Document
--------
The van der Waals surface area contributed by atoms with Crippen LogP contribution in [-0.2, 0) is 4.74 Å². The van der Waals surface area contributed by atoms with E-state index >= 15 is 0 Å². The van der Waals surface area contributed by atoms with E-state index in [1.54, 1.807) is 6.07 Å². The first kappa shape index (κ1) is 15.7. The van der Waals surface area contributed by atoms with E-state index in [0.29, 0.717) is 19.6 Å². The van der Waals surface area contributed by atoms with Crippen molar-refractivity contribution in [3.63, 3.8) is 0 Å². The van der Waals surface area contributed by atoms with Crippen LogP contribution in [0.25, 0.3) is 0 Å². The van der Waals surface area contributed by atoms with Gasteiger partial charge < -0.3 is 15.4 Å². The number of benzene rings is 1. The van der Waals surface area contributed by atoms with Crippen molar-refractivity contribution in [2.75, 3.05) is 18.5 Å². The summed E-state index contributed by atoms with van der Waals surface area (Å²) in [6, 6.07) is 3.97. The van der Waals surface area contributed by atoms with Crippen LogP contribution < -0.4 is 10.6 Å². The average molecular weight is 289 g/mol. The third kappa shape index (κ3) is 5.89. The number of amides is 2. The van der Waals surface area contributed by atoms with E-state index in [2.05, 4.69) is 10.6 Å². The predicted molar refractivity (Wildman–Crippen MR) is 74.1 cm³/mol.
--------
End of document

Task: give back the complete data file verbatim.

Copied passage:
The van der Waals surface area contributed by atoms with Crippen LogP contribution in [-0.2, 0) is 4.74 Å². The van der Waals surface area contributed by atoms with E-state index >= 15 is 0 Å². The van der Waals surface area contributed by atoms with E-state index in [1.54, 1.807) is 6.07 Å². The first kappa shape index (κ1) is 15.7. The van der Waals surface area contributed by atoms with E-state index in [0.29, 0.717) is 19.6 Å². The van der Waals surface area contributed by atoms with Crippen molar-refractivity contribution in [3.63, 3.8) is 0 Å². The van der Waals surface area contributed by atoms with Crippen LogP contribution in [0.25, 0.3) is 0 Å². The van der Waals surface area contributed by atoms with Gasteiger partial charge < -0.3 is 15.4 Å². The number of benzene rings is 1. The van der Waals surface area contributed by atoms with Crippen molar-refractivity contribution in [2.75, 3.05) is 18.5 Å². The summed E-state index contributed by atoms with van der Waals surface area (Å²) in [6, 6.07) is 3.97. The van der Waals surface area contributed by atoms with Crippen LogP contribution < -0.4 is 10.6 Å². The average molecular weight is 289 g/mol. The third kappa shape index (κ3) is 5.89. The number of amides is 2. The van der Waals surface area contributed by atoms with E-state index in [2.05, 4.69) is 10.6 Å². The predicted molar refractivity (Wildman–Crippen MR) is 74.1 cm³/mol.